Babies and children are naturally expressive. They use their bodies, their voices, movement, toys, art, imagination, and clothing to reflect who they are. With every decision, children learn more about themselves through their choices of chocolate versus vanilla, pants versus shorts, books versus blocks, and red versus yellow.
Once children are old enough to express their opinion, many kids will experiment with clothing to express their identity and personality. Most adults are familiar with adolescents experimenting with fashion to identify themselves with a peer group or to separate themselves from the crowd. But even at an earlier age, young children are beginning to form their sense of self with something as simple as clothing.
Adults have an important role in purchasing children’s clothing and thereby help to define who babies and toddlers are before they can express their own preferences. Most parents and caregivers dress their children in clothing that reflects their own personal beliefs, fashion style, identification with ideals and even moral convictions. For example, a traditional household will dress in traditional clothing and children from these homes often wear smocked rompers, jon jons, and more traditional color choices and styles. On the other end, in a household who considers themselves to be non-conformists, one might find children dressed in punk rock clothing or gothic apparel for babies featuring non-traditional ideas towards childhood.
In the children’s apparel industry everything can be seen from traditional children’s clothing, punk rock baby clothes, gothic kids’ apparel, funky designer clothes, hip hop urban clothes and contemporary unisex clothing. It is essentially up to the adult who dresses young infants and children to begin defining the child through clothing. As children grow, they naturally want to copy the adult role models in their lives and many children dress in the fashions seen on the adults. This natural progression begins to shape the identity of the children as they mimic adult preferences and children observe and learn that clothing is one way to actively assert one’s identity either as a boy or girl, a member of a group, or as an individual. Of course, some children are naturally drawn to dressing like Mom or Dad, and others prefer to wear a tutu or pirate costume 24/7. And frankly, other children could care less about wearing any clothing at all! Yes…this is personality in the making!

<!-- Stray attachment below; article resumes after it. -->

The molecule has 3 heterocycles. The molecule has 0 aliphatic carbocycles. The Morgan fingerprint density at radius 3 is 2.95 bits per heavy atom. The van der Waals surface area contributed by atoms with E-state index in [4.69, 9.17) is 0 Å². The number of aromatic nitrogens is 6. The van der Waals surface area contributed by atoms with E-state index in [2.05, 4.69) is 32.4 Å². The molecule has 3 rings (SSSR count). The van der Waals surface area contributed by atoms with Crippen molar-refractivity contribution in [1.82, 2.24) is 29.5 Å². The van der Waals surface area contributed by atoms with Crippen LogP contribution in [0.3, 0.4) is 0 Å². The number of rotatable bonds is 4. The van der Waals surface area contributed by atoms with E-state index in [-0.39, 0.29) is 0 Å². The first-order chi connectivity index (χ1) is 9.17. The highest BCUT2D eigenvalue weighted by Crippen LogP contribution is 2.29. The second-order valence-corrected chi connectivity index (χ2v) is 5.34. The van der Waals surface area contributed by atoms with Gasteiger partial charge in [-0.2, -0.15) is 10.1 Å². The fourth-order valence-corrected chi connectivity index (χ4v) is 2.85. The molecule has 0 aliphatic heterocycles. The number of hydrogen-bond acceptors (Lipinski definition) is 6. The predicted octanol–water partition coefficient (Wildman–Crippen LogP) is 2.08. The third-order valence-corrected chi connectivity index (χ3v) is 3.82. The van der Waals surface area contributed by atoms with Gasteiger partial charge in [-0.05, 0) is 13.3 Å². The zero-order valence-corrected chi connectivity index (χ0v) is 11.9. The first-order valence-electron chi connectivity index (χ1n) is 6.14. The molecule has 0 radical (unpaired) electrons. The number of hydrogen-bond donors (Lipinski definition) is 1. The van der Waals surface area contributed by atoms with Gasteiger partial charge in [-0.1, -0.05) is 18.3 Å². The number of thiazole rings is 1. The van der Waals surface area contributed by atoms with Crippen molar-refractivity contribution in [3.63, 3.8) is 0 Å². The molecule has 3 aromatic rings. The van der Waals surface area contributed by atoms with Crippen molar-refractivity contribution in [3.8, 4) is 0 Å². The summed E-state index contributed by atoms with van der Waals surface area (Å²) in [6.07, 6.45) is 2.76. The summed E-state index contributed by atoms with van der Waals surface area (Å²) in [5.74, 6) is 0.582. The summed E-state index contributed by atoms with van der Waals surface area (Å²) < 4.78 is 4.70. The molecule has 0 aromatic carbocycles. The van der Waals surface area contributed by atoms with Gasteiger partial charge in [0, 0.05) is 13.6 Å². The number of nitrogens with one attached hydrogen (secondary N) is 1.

For the times when adults want to steer children into developing into independent, critical thinking, problem solving adults, it is important to let children begin to express themselves through clothing in a directed manner through color choices, materials, textures, and styles that fit the household definition of “appropriate”. Whether a child is drawn to wearing mismatched plaids and prints, only one color or style, or even minimal clothing, when allowed the freedom to decide, children are developing important skills of discrimination, problem solving, and self expression. It may just seem like Sam just wants to wear his red stripe shirt every day, but Sam is really learning about his own preferences, asserting himself, and how clothing can be utilized to identify himself.
While clothing may not be a distinguishing factor in the development of a child’s personality, it certainly can subtly teach children about identity and how to express themselves in a safe, natural way. It’s up to the adults in a child’s life to guide these choices, but by allowing a child to use clothing as a means of self discovery enables important life lessons and skills.